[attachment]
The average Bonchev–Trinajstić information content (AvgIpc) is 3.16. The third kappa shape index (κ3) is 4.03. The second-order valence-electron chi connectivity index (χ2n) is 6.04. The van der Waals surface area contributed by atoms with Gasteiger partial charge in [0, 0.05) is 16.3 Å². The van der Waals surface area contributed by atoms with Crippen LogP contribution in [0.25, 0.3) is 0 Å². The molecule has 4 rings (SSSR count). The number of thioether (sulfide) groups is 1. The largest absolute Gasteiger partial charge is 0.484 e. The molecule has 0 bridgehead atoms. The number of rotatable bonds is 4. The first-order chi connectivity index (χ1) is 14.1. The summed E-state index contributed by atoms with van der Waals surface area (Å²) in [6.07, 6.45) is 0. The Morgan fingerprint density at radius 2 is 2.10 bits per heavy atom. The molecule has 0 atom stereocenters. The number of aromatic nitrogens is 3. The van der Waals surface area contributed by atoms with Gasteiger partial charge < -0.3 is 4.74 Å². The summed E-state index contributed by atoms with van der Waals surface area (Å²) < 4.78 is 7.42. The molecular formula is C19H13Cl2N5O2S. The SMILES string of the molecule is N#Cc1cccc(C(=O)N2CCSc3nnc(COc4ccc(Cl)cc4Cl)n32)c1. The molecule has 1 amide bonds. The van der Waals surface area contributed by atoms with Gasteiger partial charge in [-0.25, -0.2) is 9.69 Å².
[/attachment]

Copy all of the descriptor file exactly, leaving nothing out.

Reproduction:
The average Bonchev–Trinajstić information content (AvgIpc) is 3.16. The third kappa shape index (κ3) is 4.03. The second-order valence-electron chi connectivity index (χ2n) is 6.04. The van der Waals surface area contributed by atoms with Gasteiger partial charge in [0, 0.05) is 16.3 Å². The van der Waals surface area contributed by atoms with Crippen LogP contribution in [0.25, 0.3) is 0 Å². The molecule has 4 rings (SSSR count). The number of thioether (sulfide) groups is 1. The largest absolute Gasteiger partial charge is 0.484 e. The molecule has 0 bridgehead atoms. The number of rotatable bonds is 4. The first-order chi connectivity index (χ1) is 14.1. The summed E-state index contributed by atoms with van der Waals surface area (Å²) in [6.07, 6.45) is 0. The Morgan fingerprint density at radius 2 is 2.10 bits per heavy atom. The molecule has 0 atom stereocenters. The number of aromatic nitrogens is 3. The van der Waals surface area contributed by atoms with Gasteiger partial charge < -0.3 is 4.74 Å². The summed E-state index contributed by atoms with van der Waals surface area (Å²) < 4.78 is 7.42. The molecular formula is C19H13Cl2N5O2S. The SMILES string of the molecule is N#Cc1cccc(C(=O)N2CCSc3nnc(COc4ccc(Cl)cc4Cl)n32)c1. The molecule has 1 amide bonds. The van der Waals surface area contributed by atoms with Gasteiger partial charge in [-0.25, -0.2) is 9.69 Å².